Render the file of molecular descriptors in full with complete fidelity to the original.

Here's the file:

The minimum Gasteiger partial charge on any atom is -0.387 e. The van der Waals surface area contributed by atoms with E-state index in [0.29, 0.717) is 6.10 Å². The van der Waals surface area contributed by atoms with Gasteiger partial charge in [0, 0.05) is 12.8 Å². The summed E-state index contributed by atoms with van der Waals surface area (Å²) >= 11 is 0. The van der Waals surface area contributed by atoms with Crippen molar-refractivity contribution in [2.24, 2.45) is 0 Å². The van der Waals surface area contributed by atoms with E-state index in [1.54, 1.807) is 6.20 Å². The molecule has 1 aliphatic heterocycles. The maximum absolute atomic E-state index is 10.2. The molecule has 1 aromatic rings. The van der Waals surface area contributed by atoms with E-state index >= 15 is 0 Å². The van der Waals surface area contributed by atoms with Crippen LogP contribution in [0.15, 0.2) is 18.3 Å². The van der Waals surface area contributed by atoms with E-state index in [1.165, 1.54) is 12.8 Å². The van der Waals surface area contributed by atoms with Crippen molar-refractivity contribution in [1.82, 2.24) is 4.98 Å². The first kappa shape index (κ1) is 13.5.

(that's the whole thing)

The minimum Gasteiger partial charge on any atom is -0.387 e. The van der Waals surface area contributed by atoms with E-state index in [0.29, 0.717) is 6.10 Å². The van der Waals surface area contributed by atoms with Gasteiger partial charge in [0, 0.05) is 12.8 Å². The summed E-state index contributed by atoms with van der Waals surface area (Å²) >= 11 is 0. The van der Waals surface area contributed by atoms with Crippen molar-refractivity contribution in [2.24, 2.45) is 0 Å². The van der Waals surface area contributed by atoms with E-state index in [1.54, 1.807) is 6.20 Å². The molecule has 1 aliphatic heterocycles. The maximum absolute atomic E-state index is 10.2. The molecule has 1 aromatic rings. The van der Waals surface area contributed by atoms with E-state index >= 15 is 0 Å². The van der Waals surface area contributed by atoms with Crippen LogP contribution in [0.15, 0.2) is 18.3 Å². The van der Waals surface area contributed by atoms with E-state index in [1.165, 1.54) is 12.8 Å². The van der Waals surface area contributed by atoms with Crippen molar-refractivity contribution in [1.82, 2.24) is 4.98 Å². The first kappa shape index (κ1) is 13.5.